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Over 60s worst hit by overdraft debt

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The over 60s are saddled with the highest levels of overdraft debt, according to research from the Consumer Credit Counselling Service (CCCS).

The debt charity found overdraft borrowing for this age group was £2,397 on average compared to the average debt of a CCCS client at £2,082.

Una Farrell a spokesperson at CCCS said: “It’s not something they’ve decided to do; it’s more they’ve fallen into it.”

The research concluded overdraft levels are higher and growing faster as people age. Debt was lower among 25 to 40-year-olds who had £1,824 on average and 41 to 59-year-olds with £2,345 on average.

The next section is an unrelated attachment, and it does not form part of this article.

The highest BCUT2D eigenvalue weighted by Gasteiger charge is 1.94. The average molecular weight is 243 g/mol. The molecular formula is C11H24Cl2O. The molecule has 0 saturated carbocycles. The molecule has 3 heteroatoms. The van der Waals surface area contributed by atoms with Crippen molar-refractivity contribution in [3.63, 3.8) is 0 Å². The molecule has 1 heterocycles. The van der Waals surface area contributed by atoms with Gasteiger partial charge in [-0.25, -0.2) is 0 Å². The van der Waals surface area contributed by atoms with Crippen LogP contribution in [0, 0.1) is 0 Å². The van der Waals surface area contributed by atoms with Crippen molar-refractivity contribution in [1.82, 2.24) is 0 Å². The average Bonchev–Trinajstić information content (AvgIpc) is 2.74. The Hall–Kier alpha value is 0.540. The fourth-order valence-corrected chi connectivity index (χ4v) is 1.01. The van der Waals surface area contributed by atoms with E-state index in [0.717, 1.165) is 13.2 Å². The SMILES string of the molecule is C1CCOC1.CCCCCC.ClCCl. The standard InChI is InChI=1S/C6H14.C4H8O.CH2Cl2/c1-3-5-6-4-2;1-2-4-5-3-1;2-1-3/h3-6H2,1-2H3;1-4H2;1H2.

Debt for over 60s had also increased by £597 since 2007 while the numbers seeking help from the charity had risen from 4,362 in 2007 to 6,950 in 2011.

Farrell said older people are more likely to use an overdraft as retirement incomes are squeezed by economic pressures.

She added: “It’s not like deciding to spend money on your credit card for a handbag or shoes. An overdraft is [used] if you come to the end of the month, you’re struggling and you need food for groceries.

“People over the age of 60 are often on a fixed or very tight budget. They’re more likely to dip into it. And they’re more likely to be cautious with credit. It’s not something they’ve decided to do; it’s more they’ve fallen into it.”

Nick Flynn, director of The Retirement Adviser said: “[Among clients] we see the odd example [of people having overdraft debt] but people tend to become conservative in their spending and hopefully have got some of the less responsible spending out of their way.

[However] with life changes you don’t always land smoothly in retirement. When you get to retirement your income is going to reduce. We see people taking [their pensions] early because of financial stress.”

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